16 July 2013
Pregnancy outcomes for survivors of childhood cancer are better than previously thought, with the majority likely to conceive without the need for fertility treatment, a study suggests.
Researchers at the Dana-Farber Cancer Institute looked at data from the Childhood Cancer Survivor Study, including 3,531 females, aged 18 to 39, who had survived cancer when they were younger.
These women were compared with a further 1,366 female siblings who had not had cancer.
Analysis revealed that 15.9 per cent of childhood cancer survivors were affected by infertility, along with 10.8 per cent of their sisters who had never been treated for cancer.
Almost two-thirds of cancer survivors who had been trying to get pregnant for at least a year managed to conceive after another six months, on average.
This compared with an average of five months of extra trying for women in the control group who eventually conceived after an initial year with no success.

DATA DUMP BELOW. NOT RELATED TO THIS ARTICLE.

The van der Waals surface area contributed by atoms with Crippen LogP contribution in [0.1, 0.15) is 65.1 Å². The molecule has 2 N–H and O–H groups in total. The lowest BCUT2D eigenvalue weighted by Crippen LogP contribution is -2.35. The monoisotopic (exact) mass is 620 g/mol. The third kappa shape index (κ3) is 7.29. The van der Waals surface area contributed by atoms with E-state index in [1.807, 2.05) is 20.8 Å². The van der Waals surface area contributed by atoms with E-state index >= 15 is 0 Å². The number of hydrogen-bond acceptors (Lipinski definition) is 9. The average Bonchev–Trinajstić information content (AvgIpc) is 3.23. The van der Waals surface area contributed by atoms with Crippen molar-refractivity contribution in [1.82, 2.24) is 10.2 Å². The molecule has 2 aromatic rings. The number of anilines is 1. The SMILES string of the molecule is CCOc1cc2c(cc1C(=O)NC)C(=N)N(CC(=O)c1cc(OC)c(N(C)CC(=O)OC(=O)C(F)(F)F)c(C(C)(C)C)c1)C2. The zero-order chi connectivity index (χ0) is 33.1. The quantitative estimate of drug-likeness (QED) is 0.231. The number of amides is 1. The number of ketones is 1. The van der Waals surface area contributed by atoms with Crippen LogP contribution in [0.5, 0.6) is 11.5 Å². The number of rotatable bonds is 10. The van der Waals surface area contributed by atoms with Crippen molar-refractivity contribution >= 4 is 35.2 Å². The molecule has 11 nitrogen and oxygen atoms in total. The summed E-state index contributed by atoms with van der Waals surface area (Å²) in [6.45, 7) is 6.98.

Senior author Dr Lisa Diller, whose findings are published in Lancet Oncology medical journal, said: "Most women think that if they had cancer as a child, then they'll never have children.
"It turns out that many of them can get pregnant. It just might be a little harder."
Posted by Edward Bartel
Health News is provided by Adfero in collaboration with Spire Healthcare. Please note that all copy above is ©Adfero Ltd. and does not reflect views or opinions of Spire Healthcare unless explicitly stated. Additional comments on the page from individual Spire consultants do not necessarily reflect the views or opinions of other consultants or Spire Healthcare.